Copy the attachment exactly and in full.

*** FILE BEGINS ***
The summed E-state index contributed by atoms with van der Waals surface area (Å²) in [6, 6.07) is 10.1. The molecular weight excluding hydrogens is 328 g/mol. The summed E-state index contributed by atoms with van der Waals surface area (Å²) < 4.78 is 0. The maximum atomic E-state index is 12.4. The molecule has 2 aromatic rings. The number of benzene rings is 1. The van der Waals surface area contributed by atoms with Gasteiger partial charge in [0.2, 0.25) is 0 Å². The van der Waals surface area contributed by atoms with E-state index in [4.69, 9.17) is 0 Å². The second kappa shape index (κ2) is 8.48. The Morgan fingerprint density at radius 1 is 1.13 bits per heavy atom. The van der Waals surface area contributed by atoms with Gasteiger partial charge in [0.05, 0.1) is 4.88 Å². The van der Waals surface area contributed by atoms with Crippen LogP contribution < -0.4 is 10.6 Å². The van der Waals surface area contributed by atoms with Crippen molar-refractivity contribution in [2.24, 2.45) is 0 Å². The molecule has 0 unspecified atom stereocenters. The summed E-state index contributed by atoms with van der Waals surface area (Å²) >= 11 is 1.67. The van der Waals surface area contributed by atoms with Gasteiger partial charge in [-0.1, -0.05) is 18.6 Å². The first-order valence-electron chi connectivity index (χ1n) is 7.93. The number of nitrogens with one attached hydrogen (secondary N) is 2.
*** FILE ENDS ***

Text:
The summed E-state index contributed by atoms with van der Waals surface area (Å²) in [6, 6.07) is 10.1. The molecular weight excluding hydrogens is 328 g/mol. The summed E-state index contributed by atoms with van der Waals surface area (Å²) < 4.78 is 0. The maximum atomic E-state index is 12.4. The molecule has 2 aromatic rings. The number of benzene rings is 1. The van der Waals surface area contributed by atoms with Gasteiger partial charge in [0.2, 0.25) is 0 Å². The van der Waals surface area contributed by atoms with E-state index in [4.69, 9.17) is 0 Å². The second kappa shape index (κ2) is 8.48. The Morgan fingerprint density at radius 1 is 1.13 bits per heavy atom. The van der Waals surface area contributed by atoms with Gasteiger partial charge in [0.05, 0.1) is 4.88 Å². The van der Waals surface area contributed by atoms with Crippen LogP contribution < -0.4 is 10.6 Å². The van der Waals surface area contributed by atoms with Crippen molar-refractivity contribution in [2.24, 2.45) is 0 Å². The molecule has 0 unspecified atom stereocenters. The summed E-state index contributed by atoms with van der Waals surface area (Å²) >= 11 is 1.67. The van der Waals surface area contributed by atoms with Gasteiger partial charge in [-0.1, -0.05) is 18.6 Å². The first-order valence-electron chi connectivity index (χ1n) is 7.93. The number of nitrogens with one attached hydrogen (secondary N) is 2.